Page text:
This list of frequently asked questions on
3780 BSC/RJE emulation is derived from one
company's nearly fifteen years experience
selling and supporting RJE emulation products.
Where appropriate, embedded links have been
included to take you outside the www.3780-emulation.com
site to other resources for more detailed
||I know what IBM 3270 emulation is. How is
3780 emulation different from 3270 emulation?
||It is easy to be confused when talking about
the various IBM terminals and emulators that
bring the functionality of these terminals
to the PC. Although they may both use the
same underlying bisync protocol, IBM 3270
emulation and 3780 emulation are as different
as night and day. A 3270 terminal was an
interactive display station and keyboard
often with an attached Model 3287 printer.
Such terminals are designed for an operator
to make queries and enter data interactively.
A 3780 terminal is designed to transmit and
receive data in large batches -- originally
via punch cards and printed output, now via
disk files. One key clue to the fundamental
differences between the two types of terminals
is that the Model 3780 terminal did not even
have a keyboard.
||We've been told to get a 3780 emulator and
we don't understand why.
||That seems to happen a lot. Need for 3780
connectivity often sneaks up on some organizations
-- particularly banks, credit unions, automobile
parts manufacturers, and suppliers to large
retailers (e.g., Wal*Mart, Target, Best Buy).
Often purchasing agents in these organizations
are sent blindly out onto the Internet to
locate something vaguely referred to as a
"3780 emulator." Obviously 3780
connectivity is not cutting edge technology
and therefore most people have never heard
of it, but it is still frequently used in
many specific business-to-business communications
applications -- most of which have been in
place for many years. In a great many of
these situations 3780 emulation is the best,
or even the only way, to move vital data
from point A to point B -- that's why you've
been asked to obtain a 3780 emulation package.
||How is bisync different from async communications?
||Although both bisync (binary synchronous)
and async (asynchronous) are used to send
data over modems, the similarity stops there.
Bisync is a specific form of synchronous
communications, so the real question is what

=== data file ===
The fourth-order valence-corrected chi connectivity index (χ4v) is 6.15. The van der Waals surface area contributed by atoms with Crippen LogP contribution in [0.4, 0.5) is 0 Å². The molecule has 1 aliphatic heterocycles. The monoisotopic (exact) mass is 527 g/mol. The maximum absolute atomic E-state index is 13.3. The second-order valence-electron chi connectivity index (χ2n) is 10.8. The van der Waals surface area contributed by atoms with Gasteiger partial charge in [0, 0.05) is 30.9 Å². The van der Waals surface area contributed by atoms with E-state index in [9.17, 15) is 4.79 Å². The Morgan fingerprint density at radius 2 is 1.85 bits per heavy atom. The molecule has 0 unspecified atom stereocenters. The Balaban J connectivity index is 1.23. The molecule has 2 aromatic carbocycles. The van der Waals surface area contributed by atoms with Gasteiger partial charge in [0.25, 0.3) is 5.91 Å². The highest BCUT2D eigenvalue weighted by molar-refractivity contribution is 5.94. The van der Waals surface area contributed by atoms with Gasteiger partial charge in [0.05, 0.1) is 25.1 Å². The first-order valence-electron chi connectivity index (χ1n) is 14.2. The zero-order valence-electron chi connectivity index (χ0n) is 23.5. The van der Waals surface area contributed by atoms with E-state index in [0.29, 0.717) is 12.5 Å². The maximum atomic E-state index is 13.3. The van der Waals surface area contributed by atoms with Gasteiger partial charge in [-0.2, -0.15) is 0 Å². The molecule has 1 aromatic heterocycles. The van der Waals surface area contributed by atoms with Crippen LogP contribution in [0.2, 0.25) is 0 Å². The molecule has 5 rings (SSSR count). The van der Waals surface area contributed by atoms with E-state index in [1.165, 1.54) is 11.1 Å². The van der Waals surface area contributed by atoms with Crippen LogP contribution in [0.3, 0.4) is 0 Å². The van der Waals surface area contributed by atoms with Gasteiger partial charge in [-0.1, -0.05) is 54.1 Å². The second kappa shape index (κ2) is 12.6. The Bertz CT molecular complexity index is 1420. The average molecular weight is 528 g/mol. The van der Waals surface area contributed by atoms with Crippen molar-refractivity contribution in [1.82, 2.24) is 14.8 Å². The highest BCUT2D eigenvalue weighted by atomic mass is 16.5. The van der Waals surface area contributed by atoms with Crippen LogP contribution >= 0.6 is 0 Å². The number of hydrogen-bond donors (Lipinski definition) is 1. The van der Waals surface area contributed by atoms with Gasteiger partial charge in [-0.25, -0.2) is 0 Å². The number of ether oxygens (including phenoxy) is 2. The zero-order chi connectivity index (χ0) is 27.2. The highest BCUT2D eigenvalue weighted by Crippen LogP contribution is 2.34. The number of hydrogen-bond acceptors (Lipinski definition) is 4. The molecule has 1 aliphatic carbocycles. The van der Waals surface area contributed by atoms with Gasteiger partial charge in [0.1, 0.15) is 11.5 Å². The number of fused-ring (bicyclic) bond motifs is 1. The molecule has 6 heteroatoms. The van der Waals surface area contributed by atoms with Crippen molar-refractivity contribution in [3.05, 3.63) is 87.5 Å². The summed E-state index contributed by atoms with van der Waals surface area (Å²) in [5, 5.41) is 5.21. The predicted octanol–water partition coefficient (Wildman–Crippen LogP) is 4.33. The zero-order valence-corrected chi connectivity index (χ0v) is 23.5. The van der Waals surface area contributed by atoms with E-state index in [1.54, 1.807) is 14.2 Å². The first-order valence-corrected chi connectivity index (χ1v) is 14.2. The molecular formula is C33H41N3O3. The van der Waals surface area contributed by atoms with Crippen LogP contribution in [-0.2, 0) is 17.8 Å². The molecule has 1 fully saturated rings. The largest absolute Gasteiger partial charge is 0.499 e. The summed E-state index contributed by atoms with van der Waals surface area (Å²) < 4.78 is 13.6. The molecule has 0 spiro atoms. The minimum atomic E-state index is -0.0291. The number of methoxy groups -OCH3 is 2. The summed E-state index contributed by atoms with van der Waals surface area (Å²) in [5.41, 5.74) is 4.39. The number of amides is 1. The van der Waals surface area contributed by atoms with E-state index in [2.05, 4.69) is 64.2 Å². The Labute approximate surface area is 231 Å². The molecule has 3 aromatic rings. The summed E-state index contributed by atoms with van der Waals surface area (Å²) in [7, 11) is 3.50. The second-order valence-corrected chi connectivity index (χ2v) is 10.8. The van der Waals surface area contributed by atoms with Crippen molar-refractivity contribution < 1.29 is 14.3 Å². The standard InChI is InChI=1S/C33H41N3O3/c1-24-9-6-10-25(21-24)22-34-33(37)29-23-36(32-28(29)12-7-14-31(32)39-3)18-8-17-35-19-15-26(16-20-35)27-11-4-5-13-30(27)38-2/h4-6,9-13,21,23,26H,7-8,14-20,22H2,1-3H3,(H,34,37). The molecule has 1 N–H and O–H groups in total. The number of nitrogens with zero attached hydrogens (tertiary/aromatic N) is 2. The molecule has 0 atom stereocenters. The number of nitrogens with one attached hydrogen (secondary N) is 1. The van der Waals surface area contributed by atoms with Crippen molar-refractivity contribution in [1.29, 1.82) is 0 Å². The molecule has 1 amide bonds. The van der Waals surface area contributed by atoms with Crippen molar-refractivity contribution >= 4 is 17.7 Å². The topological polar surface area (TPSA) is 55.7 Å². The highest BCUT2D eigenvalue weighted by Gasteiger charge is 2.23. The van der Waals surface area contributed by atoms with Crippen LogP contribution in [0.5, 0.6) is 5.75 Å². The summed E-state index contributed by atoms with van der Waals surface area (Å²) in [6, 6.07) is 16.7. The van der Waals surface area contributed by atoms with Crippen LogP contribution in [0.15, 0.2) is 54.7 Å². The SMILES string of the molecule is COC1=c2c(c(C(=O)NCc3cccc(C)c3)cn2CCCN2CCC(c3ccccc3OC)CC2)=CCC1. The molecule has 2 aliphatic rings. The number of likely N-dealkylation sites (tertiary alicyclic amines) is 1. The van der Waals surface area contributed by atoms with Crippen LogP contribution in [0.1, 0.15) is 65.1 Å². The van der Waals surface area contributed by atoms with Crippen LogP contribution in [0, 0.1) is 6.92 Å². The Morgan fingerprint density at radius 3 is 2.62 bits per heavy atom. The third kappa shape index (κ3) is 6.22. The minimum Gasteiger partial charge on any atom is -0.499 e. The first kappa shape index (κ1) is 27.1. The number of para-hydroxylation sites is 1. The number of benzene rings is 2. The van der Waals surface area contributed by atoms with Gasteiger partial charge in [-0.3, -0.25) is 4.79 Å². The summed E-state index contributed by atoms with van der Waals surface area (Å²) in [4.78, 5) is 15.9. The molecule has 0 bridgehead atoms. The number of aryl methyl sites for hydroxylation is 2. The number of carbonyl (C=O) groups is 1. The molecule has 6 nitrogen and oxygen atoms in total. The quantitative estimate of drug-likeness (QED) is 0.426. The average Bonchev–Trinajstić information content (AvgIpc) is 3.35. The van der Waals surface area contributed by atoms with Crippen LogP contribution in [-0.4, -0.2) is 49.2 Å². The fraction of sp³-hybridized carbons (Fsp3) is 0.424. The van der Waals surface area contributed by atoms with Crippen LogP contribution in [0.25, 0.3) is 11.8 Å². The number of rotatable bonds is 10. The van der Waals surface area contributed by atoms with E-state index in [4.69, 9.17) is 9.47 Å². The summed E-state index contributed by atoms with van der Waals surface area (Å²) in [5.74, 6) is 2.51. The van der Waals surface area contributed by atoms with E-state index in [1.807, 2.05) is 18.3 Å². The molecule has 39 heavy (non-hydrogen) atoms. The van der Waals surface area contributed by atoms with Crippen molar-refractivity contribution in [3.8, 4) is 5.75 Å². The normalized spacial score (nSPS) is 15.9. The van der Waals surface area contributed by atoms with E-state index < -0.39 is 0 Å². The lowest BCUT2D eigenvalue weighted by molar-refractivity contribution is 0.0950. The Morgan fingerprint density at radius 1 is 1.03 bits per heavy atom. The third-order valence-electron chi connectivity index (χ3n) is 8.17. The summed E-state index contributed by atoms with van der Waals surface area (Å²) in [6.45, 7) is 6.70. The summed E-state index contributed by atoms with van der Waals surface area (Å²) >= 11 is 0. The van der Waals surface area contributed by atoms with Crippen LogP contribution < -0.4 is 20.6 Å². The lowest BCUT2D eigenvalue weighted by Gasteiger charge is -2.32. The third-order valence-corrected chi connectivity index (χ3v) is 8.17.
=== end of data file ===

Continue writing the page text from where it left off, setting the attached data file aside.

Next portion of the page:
is the difference between synchronous and
Asynchronous communications sends each data
byte individually; synchronous communications
establishes a timing pattern between the transmitter and receiver and
then data streams from one to the other without
the overhead of start and stop bits -- and usually without a parity bit -- which
are required by, and add overhead to, asynchronous
Almost all computers sold today
communications capability. They
by different names: COM ports,
and TTY ports. Almost no computers
synchronous ports -- that's why
of a synchronous communications
like a 3780 emulator, almost
acquiring both hardware and software.
communications is most commonly
used in connectivity
with IBM mainframes. See the glossary and links on that page for more details
on synchronous vs. asynchronous communications.
||What is RJE and how does it relate to file
||RJE is an acronym for Remote Job Entry. In
the early days of computing submitting jobs
(i.e., programs and data) to a mainframe
computer was typically done by transmitting
punch cards from an RJE terminal. The mainframe
would process the job, usually taking its
own sweet time in doing so, and the results
would eventually come to the terminal in
the form of output printed to the printer
and/or punched out onto a new set of cards.
Back then disk storage was extremely expensive
and therefore "data files" as we
know them today did not exist outside of
the mainframe. But as computers got smaller
and their cost came down, there was an increasing
need to move data files more from one computer
to another. The 3780 RJE protocol was already
in place and lent itself perfectly to performing
file transfers -- so, in a sense, 3780 RJE
communications was reborn as a file transfer
mechanism between a wide variety of computer
platforms. It is still used for that purpose
today, particularly between PCs and mainframes.
||Bisync is such an old technology. Isn't 3780
emulation going away?
||Well, yes and no. Yes, in the sense that
eventually the need for bisync connectivity
will disappear. But, no in the sense that
it has been around for a long time and there
is so huge an investment in a bisync infrastructure,
especially in the financial and business-to-business
sectors, that the phasing out of such a reliable
system is often prohibitively expensive.
The same thing has been said about the COBOL programming language -- it was supposed
to disappear years ago but so much of the
software in the mainframe world is written
in COBOL that it is simply too expensive
to do away with it. There are no new large
scale bisync systems being installed today,